First of all, it is more affordable to homeowners. For those people looking to manage and reduce the cost of their bathroom renovations, PEX is probably the way to go. It is quite a bit cheaper than copper, and the time it takes a plumber to install is far less. But just because it’s the economical choice, that doesn’t mean it is “cheap”; they are quite sturdy.

Secondly, it is easier for plumbers to do a PEX renovation project, since there is a limited amount of wall access required, and therefore the damage to your drywall can be reduced. Since copper needs a lot of elbow fittings, there needs to be more damage done to the wall (which is obviously patched up afterwards, but can still be costly).

Another advantage is they make PEX pipes in two different colours, so it is impossible to mix cold and hot water lines. You can colour code your water lines. This may sound like a small consideration, but it can be important somewhere down the line when you need to reliably identify the different pipes.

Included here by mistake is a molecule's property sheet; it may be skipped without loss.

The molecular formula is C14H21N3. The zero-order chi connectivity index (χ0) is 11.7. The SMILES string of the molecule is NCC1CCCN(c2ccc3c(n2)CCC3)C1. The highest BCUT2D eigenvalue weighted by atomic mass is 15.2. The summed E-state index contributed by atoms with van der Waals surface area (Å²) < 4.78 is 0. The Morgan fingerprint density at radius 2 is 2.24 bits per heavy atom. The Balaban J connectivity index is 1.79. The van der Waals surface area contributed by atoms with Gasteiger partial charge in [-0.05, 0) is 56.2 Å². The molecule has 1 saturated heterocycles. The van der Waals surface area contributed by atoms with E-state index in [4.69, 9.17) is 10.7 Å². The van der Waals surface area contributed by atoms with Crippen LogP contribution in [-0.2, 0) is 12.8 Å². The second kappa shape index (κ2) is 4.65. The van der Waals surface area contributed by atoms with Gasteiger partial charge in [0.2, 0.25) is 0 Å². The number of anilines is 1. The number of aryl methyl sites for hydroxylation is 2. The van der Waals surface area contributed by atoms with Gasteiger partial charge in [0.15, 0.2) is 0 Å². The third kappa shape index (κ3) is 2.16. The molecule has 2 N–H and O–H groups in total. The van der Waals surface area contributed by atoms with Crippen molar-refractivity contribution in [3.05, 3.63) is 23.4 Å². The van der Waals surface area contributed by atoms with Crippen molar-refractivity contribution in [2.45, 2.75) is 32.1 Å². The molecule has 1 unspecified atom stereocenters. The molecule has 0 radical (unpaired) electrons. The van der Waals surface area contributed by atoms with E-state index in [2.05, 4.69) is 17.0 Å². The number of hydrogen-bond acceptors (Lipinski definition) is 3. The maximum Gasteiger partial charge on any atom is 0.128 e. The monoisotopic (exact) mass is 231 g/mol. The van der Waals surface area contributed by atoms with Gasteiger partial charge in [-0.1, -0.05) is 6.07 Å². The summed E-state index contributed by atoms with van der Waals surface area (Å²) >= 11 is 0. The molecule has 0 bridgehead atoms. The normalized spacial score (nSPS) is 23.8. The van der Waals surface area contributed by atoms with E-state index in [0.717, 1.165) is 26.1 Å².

And for those who are curious how safe PEX pipes are, we have to say, in our ample experience, they are absolutely safe. They are made for potable water in the same way all tubes in fridges are used for drinking water and filtration systems. If you are still unsure, just take a look at this scientific study, which concluded that there are no health risks associated with drinking water from PEX pipes. And if it’s good enough to drink, it’s definitely good enough for your washroom. If you want more info on PEX pipes, you contact us to learn more by calling or emailing.

Pressure Test